With the problem of entering variable numbers solved by one of the above methods, the counter gearing was a rather simple affair. The only real challenge was to make them step into place "digitally" rather than moving continuously like clock hands, and keeping them from stepping too far due to their own momentum.
The above picture shows a typical counter in an Odhner style machine. The pinwheel drove the green gear which drove the blue gear which was attached to the black disk with numbers printed along its rim. (On stepped drum machines, the numbers were usually printed on the side of the black disk opposite the gear.) The gray click stop prevented the counter wheel from overshooting during fast cranking which was a major problem with earlier machines. Even with the click stop shown, the gears could sometimes be overthrown when the machines were operated in a jerky fashion, so more elaborate stops were devised. They made it impossible for the counter gear to move without a full back-and-forth pivot of the stop. (Somewhat like a clock escapement.)
In most calculating machines, all of the digits of both numbers were added at the same time. Regardless of which of the above mechanisms were used, turning the crank caused all them to go into action at once. This was fine except for the problem of carry. Carries had to be handled from right to left after the addition, and the act of adding the carries could necessitate additional carries. The reason the cogs on the pinwheels or drums only went a portion of the way around the circumference was due to the room needed for the carry mechanisms.
The following picture shows part of the carry mechanism on a typical Odhner-style machine.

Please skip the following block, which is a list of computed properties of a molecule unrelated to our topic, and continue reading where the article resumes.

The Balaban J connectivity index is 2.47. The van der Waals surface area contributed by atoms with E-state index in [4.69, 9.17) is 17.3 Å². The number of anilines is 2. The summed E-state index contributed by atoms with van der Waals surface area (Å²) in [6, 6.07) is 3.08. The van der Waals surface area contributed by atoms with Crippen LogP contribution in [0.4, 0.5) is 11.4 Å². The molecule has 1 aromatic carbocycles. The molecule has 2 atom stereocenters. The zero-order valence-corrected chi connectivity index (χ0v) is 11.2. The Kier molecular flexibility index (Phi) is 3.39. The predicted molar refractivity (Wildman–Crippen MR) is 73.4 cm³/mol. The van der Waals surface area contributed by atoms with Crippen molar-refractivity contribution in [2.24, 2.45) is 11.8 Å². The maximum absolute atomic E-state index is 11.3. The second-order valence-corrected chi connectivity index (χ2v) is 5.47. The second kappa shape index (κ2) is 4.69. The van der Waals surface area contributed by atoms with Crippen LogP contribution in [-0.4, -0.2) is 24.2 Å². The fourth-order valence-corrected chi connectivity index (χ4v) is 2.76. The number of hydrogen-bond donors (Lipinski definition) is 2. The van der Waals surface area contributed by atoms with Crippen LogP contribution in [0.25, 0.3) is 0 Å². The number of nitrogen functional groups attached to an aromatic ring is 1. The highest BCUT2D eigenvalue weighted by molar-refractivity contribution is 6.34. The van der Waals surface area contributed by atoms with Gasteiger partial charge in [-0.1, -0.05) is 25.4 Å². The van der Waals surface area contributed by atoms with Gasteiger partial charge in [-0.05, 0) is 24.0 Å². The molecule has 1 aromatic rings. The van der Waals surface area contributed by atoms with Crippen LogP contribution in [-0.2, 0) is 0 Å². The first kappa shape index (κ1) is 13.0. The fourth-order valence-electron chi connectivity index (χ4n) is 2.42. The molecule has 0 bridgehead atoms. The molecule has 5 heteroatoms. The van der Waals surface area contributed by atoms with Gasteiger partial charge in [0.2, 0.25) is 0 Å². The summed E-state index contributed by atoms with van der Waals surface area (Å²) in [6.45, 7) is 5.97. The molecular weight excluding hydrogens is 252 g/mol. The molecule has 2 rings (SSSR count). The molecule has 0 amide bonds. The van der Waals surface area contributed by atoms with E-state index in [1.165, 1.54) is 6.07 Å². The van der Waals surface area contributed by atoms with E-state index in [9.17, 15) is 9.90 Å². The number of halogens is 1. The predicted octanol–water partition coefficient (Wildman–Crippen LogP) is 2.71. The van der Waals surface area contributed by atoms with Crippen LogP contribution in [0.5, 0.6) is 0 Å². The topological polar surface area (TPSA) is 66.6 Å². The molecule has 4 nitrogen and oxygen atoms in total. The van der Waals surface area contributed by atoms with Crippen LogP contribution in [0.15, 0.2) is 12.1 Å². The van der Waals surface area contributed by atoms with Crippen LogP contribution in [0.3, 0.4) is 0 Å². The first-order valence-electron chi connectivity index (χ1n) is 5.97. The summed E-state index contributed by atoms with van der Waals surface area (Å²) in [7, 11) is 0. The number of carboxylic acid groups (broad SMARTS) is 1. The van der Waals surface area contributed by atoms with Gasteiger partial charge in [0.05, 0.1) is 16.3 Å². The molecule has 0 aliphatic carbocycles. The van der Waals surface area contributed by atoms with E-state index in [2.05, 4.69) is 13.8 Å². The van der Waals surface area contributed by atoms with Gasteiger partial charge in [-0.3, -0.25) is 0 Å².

(This is the other side of the counter wheel shown above.) On a typical Odhner machine, when a counter digit went from 9 to 0, a wheel (orange) with a single tooth pivoted a hatchet-like projection (gray) out in the path of the next pinwheel to the left. The end of the hatchet had slanted surfaces (light gray) and was thin at the top and bottom but thick in the middle. (See side view inset.) This device had a click stop of its own and stayed in place until it was pushed back.
In addition to the nine digit-pins, each pinwheel had two more pins (one used during subtraction and one during addition.) Rather than moving in and out, these pins were always out but they moved from side to side. In their normal position, they were out of line with the number pins and missed the counter gear. However, the projection from the counter assembly in the next position to the right pushed them in line with the gear so an additional unit was added.
There were two sets of pins because on an Odhner machine, the pinwheels were turned in one direction for addition and the opposite way for subtraction and the carries (or borrows) had to be performed after the addition or subtraction. Also, the carry pins were staggered around the pinwheels so that the rightmost digit was handled first and any carry caused by the previous carry could be added to the left. After the caries were performed, another part of each pinwheel pushed the carry devices back into their normal places.
In addition to the above, mechanisms were needed to zero all the registers. Sometimes a mechanism was included to zero the levers as well. (On ten key adding machines where the number was cleared on each add, a key and mechanism was provided to prevent this while doing multiplications.) Bells were typically provided to indicate underflow and overflow and a great deal of interlocks were typically provided to keep the user from making mistakes including: